HHS Mandate: Whither the Clintons?

Former President Bill Clinton and his wife, current U.S. Secretary of State Hillary Clinton.
Former President Bill Clinton and his wife, current U.S. Secretary of State Hillary Clinton. (photo: 2011 Sean Gallup/Getty Images)

Bill Clinton will be soaking up the spotlight this week, basking in all his glory, with a platform to bring himself a lot of attention at the Democratic National Convention. The occasion will be the re-election of Barack Obama.

Bill Clinton has always been portrayed as a moderate Democrat, as has — to a lesser degree, and certainly compared to Barack Obama — his wife, Hillary Clinton. While readers will rightly take issue with that characterization, they should not take issue with another characterization of the Clintons, one that’s less appreciated but especially worthwhile right now: Both Clintons have been defenders of religious freedom. They really have. And yet they are suddenly silent in the face of the assault on religious freedom known as the Obama HHS mandate.

First, consider Bill Clinton:

As Clinton stated in his memoirs My Life: “I always felt that protecting religious liberty and making the White House accessible to all religious faiths was an important part of my job.” As president, Clinton practiced what he preached. He championed (among others) the 1993 Religious Freedom Restoration Act (passed 97-3 by the Senate) and the 1997 “Guidelines on Religious Exercise and Religious Expression in the Federal Workplace.” As to the former, Clinton signed it in order “to protect a reasonable range of religious expression in public areas like schools and workplaces.”

Pointing to these actions and more, my colleague Gary Smith has rightly described Bill Clinton as a “strong advocate [of] religious freedom at home and abroad.” That’s fair to say. It is likewise true for Hillary Clinton.

Mrs. Clinton long supported her husband’s 1993 Religious Freedom Restoration Act, especially its promotion of religious freedom in public schools. In her book It Takes a Village, Mrs. Clinton sounded like a social conservative when emphasizing the importance of religion in schools.

Quoting her husband, she noted that “nothing in the First Amendment converts our public schools into religion-free zones, or requires all religious expression to be left behind at the schoolhouse door.” She cited these words from her husband: “[R]eligion is too important in our history and our heritage for us to keep it out of our schools.”

Once capable of making law herself, as an elected senator from New York, Mrs. Clinton championed an initiative promoting religious freedom in the workplace. Specifically, in April 2005, Sen. Clinton co-sponsored the Workplace Religious Freedom Act, joining forces (remarkably) with no less than Sen. Rick Santorum, her polar opposite on many issues. The law guaranteed the right to religious expression on the job without fear of recrimination.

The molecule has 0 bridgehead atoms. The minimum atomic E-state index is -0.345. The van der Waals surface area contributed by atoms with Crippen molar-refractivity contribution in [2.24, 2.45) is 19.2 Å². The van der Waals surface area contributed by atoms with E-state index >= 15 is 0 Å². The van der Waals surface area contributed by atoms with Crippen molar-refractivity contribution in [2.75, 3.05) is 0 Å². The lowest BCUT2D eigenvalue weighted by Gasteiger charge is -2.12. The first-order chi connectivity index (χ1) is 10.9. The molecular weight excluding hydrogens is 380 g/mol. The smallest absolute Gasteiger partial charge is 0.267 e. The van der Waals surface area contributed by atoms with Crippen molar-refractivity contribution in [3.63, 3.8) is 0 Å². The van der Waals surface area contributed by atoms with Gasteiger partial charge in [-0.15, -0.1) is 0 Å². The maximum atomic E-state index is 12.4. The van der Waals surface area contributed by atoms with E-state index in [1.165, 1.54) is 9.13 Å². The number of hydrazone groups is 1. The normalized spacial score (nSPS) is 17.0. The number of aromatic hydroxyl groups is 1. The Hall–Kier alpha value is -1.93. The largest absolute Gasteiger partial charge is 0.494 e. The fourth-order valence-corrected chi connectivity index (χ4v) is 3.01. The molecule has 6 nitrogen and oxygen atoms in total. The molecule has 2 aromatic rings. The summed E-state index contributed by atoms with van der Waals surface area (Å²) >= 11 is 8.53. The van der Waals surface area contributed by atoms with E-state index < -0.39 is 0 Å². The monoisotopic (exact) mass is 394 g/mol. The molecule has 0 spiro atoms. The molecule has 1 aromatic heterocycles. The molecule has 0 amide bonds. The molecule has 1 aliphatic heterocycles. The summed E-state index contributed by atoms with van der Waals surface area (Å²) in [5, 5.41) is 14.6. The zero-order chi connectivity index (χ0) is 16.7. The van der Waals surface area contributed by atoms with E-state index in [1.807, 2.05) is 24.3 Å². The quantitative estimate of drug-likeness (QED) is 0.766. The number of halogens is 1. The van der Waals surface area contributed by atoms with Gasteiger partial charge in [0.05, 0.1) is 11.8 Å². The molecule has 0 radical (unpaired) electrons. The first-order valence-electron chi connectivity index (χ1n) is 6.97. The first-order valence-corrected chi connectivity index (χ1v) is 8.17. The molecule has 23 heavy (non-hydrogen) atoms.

This meant, for example, that an Orthodox Jew who honors the Sabbath cannot be forced to work on the Sabbath against his or her will or that a Christian can wear a crucifix or that a Sikh can don a turban. Backers of the bill included a broad coalition of 40 clerics representing nearly every denomination.

The bill, which any reasonable person would support, had opponents among Sen. Clinton’s staunchest allies. For instance, Planned Parenthood and the National Women’s Law Center foresaw intolerable instances of “anti-choice” injustice, such as a situation where a pro-life nurse might request to not provide the “morning-after pill” to a rape victim or a Catholic pharmacist might as a matter of conscience refuse to dispense birth control. For these “pro-choice” feminists, religious freedom could not be permitted to trump their pre-eminent freedom: their sacred right to an abortion.

It was this narrow opposition from radical feminists that might have explained why, as the Village Voice put it, “[Mrs.] Clinton’s office has been notably quiet about her involvement” in the bill. The bill placed Senator Clinton in a conundrum, forcing her to commit heresy in the church of abortion feminism.

That was then. Today, Mrs. Clinton serves in the Obama administration — though at the State Department, not the Department of Health and Human Services.

And, today, Mrs. Clinton is silent on the Obama HHS mandate. In fact, as noted in a recent front-page feature in the Register, Mrs. Clinton in July spoke to the Carnegie Endowment for International Peace, where she lamented that the world is “sliding backwards” when it comes to guaranteeing religious freedom. She decried a “sobering” “shrinking” of religious freedom, but she did not mention any regression in the United States under the Obama administration.

In short, then, where are the Clintons now, as the current head of their party, President Obama, continues to stubbornly enforce his HHS mandate? Have these fighters for religious freedom said anything at all to the president? Have they voiced even a slight objection? For that matter, what about Barack Obama’s unprecedented presidential attempt to redefine marriage, which President Bill Clinton once preserved as between a man and a woman when he signed the Defense of Marriage Act into law in 1996?

Or, in the end, are Bill and Hillary Clinton merely two more blindly loyal and partisan Democrats who unquestioningly follow the pied piper who leads their party?

There are some things more important than your political party. Or so one would hope.